If you had to choose a word to sum up the theology of the book of Hebrews, you might choose the term “better.” Jesus is superior to the angels, Moses, any high priest in Israel’s history, and a greater priest-king than Melchizedek. He is a more perfect sacrifice for sin than all the bulls and goats slaughtered on Yom Kippur for 1,500 years. The covenant of Christ’s blood is superior to the one made with Abraham or those made with Israel at Sinai and Moab. Something else which has been improved beyond description is God’s “rest.”
In Hebrews 3:7–4:13, the writer gives his longest exposition of the entire book. He begins by quoting, with minor alterations, from the Septuagint (Greek) version of Psalm 95. You may note the differences in Psalm 95 in your Old Testament, especially in 95:8 (cf. Heb 3:8), mainly in the use of the terms “meriyba” (rebellion) and “masa” (testing). In the Masoretic Text, compiled about A.D. 1000 and the basis for modern English Old Testament translations, these words appear as proper nouns. They point to the events of Exodus 17:1–7 and possibly the post-wilderness story of Numbers 20:2–13. In these instances, Israel had grumbled and complained about God’s inability to provide them water. In both cases, God miraculously provides water from a simple rock. God was put to the test by a short-sighted people of little faith.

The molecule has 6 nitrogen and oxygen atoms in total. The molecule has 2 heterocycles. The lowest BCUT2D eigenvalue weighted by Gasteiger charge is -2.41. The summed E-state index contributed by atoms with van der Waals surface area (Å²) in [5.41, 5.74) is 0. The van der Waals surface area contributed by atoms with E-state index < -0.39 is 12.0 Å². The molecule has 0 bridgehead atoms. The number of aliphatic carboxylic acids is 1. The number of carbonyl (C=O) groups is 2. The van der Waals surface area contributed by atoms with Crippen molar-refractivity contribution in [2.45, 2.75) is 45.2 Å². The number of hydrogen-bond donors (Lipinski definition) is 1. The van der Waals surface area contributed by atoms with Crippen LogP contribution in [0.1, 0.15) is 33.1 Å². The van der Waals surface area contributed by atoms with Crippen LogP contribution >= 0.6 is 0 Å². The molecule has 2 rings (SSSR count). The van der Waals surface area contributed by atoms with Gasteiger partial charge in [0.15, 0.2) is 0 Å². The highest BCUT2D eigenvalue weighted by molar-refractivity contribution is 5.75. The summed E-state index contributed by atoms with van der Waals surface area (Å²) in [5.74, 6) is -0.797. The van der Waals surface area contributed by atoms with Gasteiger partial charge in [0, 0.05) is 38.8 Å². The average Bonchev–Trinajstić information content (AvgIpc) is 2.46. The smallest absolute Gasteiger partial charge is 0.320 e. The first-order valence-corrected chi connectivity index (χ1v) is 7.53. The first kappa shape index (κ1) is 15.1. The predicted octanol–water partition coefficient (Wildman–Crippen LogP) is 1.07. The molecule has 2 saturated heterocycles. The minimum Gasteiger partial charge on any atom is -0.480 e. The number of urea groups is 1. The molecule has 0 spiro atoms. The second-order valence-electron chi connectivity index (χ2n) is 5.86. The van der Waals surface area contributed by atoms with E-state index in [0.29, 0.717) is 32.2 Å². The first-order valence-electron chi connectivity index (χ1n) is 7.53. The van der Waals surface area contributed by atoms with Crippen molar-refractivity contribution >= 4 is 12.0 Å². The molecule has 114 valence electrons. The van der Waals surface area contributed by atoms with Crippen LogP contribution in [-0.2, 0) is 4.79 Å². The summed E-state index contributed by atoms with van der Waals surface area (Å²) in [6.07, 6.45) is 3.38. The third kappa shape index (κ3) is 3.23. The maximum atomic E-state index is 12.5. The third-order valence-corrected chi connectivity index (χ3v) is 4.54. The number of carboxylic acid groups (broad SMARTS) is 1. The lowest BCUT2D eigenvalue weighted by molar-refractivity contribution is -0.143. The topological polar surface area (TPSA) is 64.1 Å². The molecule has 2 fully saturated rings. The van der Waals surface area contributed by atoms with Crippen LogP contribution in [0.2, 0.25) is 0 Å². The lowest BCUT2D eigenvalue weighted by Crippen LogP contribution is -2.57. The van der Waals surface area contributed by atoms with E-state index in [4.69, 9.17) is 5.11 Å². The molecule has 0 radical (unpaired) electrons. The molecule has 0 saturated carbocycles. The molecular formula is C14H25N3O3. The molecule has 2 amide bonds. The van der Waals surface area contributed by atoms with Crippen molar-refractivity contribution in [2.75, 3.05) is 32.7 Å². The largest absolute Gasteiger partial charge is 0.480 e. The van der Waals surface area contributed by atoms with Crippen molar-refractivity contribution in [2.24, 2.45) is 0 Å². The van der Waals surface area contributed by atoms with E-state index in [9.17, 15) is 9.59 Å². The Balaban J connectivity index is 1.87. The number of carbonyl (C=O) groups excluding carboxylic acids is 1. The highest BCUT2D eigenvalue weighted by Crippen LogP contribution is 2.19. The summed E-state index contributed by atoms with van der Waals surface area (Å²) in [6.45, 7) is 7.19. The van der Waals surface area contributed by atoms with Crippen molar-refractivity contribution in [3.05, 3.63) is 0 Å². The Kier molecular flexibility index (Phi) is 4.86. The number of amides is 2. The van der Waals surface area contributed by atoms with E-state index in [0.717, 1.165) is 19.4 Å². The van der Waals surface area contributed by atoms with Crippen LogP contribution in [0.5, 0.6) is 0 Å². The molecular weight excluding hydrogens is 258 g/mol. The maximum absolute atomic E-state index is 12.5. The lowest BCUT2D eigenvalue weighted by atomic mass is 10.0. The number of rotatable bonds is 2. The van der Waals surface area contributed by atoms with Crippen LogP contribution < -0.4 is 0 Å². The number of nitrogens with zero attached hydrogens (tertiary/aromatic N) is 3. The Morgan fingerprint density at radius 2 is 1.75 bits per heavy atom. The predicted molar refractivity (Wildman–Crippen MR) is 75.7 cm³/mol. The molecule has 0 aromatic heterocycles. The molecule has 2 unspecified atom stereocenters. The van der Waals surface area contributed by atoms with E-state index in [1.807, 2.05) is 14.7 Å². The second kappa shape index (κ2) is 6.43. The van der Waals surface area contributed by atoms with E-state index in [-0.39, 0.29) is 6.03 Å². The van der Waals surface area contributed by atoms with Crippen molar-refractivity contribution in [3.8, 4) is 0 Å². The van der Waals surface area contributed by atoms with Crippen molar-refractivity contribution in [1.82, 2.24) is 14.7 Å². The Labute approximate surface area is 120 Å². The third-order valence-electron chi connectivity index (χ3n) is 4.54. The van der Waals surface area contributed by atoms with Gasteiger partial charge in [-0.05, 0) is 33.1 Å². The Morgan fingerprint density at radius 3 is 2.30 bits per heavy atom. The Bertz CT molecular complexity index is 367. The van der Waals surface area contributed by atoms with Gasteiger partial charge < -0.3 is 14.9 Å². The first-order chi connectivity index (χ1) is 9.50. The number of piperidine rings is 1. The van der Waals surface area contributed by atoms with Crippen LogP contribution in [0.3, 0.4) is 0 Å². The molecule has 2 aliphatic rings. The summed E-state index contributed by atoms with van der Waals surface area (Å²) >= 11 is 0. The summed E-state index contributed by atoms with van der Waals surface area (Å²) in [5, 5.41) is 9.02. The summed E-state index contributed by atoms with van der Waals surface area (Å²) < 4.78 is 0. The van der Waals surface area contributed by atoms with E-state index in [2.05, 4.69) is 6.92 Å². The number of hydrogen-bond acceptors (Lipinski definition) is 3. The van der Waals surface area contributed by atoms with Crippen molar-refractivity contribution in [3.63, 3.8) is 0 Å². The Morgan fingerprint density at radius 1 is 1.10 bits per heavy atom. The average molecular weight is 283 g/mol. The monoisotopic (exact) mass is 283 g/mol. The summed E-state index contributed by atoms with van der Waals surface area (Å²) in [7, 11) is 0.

A plain reading of Hebrews 3:7–4:13, and a study of most scholarship, reveals the author did not have the stories of Exodus 17 and Numbers 20 in mind, but rather the stubborn rebellion and resulting wrath of God in Numbers 13:25–14:38. God had promised Israel the lush land of Canaan, an oath Israel should have had great confidence in considering the recently witnessed miracles of the exodus. How could God not defeat the armies of Canaan when He just brought the mightiest superpower of the age to its knees? Caleb and Joshua had faith, but the cowardly influence of the other ten spies carried the day. The sentence for those twenty years old and up was to die in the wilderness instead of entering the Promised Land.
The Hebrew writer’s warning to his Christian audience is to not repeat the mistakes of ancient Israel. He emphasizes the immediacy of “today,” the current gospel age. We cannot delay or falter in making the right decision. Those who declare Christians can never “fall away” cannot read this passage and maintain this position with intellectual honesty. We often quote Hebrews 4:12 without consideration of its context. While this is a beautiful and inspiring verse standing alone, it is much more poignant when seen as the crescendo of this powerful exhortation. God has given us His Word and demands compliance. We are obligated to learn it and obey it. In 5:11–6:12, the Hebrew writer again emphasizes growing in scriptural knowledge to avoid falling away.
The faithless Israelite’s failed to believe the promises of God and missed out on entering His “rest.” There is a much better “rest” promised by God for those under the new covenant who “strive to enter that rest.” Even David, while sitting in the land of promise, knew the “rest” provided by Joshua’s near-conquest of Canaan was not the absolute end to the exodus of God’s people (4:7–8). The end of the road for the people of God is Heaven, a perfect place of “rest’ where God rested (4:4). Let’s all strive to know the Bible better and learn of His commands, character, love, and faithfulness. God keeps His promises. I hope to see all of you at the last “rest” stop on life’s highway.